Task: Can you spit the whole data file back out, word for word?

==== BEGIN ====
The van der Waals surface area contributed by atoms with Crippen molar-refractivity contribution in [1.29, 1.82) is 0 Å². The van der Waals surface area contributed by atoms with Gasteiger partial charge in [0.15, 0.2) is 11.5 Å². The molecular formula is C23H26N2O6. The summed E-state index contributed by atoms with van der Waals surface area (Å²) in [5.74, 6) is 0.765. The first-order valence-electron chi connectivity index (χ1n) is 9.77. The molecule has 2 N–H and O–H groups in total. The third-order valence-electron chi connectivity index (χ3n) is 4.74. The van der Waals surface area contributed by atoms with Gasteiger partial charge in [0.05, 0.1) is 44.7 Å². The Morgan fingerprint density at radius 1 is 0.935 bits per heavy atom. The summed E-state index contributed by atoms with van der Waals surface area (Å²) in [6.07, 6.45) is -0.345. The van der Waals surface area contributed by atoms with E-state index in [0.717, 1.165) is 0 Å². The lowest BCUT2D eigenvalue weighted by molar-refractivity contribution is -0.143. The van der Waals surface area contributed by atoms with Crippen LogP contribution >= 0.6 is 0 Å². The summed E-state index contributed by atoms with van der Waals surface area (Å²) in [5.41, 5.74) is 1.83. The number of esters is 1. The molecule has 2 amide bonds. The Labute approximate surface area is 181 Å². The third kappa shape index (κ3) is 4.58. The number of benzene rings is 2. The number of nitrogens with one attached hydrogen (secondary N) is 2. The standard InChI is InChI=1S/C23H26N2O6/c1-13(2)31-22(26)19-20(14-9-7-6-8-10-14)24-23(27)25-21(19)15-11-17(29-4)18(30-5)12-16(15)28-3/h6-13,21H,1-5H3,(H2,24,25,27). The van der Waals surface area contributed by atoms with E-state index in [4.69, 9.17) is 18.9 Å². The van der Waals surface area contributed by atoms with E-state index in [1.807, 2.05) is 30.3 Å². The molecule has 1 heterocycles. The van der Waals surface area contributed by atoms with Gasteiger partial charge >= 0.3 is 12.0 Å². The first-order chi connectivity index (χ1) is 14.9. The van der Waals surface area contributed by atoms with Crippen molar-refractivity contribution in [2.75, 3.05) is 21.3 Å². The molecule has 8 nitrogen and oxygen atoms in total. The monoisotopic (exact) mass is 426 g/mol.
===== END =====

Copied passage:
The van der Waals surface area contributed by atoms with Crippen molar-refractivity contribution in [1.29, 1.82) is 0 Å². The van der Waals surface area contributed by atoms with Gasteiger partial charge in [0.15, 0.2) is 11.5 Å². The molecular formula is C23H26N2O6. The summed E-state index contributed by atoms with van der Waals surface area (Å²) in [5.74, 6) is 0.765. The first-order valence-electron chi connectivity index (χ1n) is 9.77. The molecule has 2 N–H and O–H groups in total. The third-order valence-electron chi connectivity index (χ3n) is 4.74. The van der Waals surface area contributed by atoms with Gasteiger partial charge in [0.05, 0.1) is 44.7 Å². The Morgan fingerprint density at radius 1 is 0.935 bits per heavy atom. The summed E-state index contributed by atoms with van der Waals surface area (Å²) in [6.07, 6.45) is -0.345. The van der Waals surface area contributed by atoms with E-state index in [0.717, 1.165) is 0 Å². The lowest BCUT2D eigenvalue weighted by molar-refractivity contribution is -0.143. The van der Waals surface area contributed by atoms with Crippen LogP contribution >= 0.6 is 0 Å². The summed E-state index contributed by atoms with van der Waals surface area (Å²) in [5.41, 5.74) is 1.83. The number of esters is 1. The molecule has 2 amide bonds. The Labute approximate surface area is 181 Å². The third kappa shape index (κ3) is 4.58. The number of benzene rings is 2. The number of nitrogens with one attached hydrogen (secondary N) is 2. The standard InChI is InChI=1S/C23H26N2O6/c1-13(2)31-22(26)19-20(14-9-7-6-8-10-14)24-23(27)25-21(19)15-11-17(29-4)18(30-5)12-16(15)28-3/h6-13,21H,1-5H3,(H2,24,25,27). The van der Waals surface area contributed by atoms with E-state index in [4.69, 9.17) is 18.9 Å². The van der Waals surface area contributed by atoms with E-state index in [1.807, 2.05) is 30.3 Å². The molecule has 1 heterocycles. The van der Waals surface area contributed by atoms with Gasteiger partial charge >= 0.3 is 12.0 Å². The first-order chi connectivity index (χ1) is 14.9. The van der Waals surface area contributed by atoms with Crippen molar-refractivity contribution in [2.75, 3.05) is 21.3 Å². The molecule has 8 nitrogen and oxygen atoms in total. The monoisotopic (exact) mass is 426 g/mol.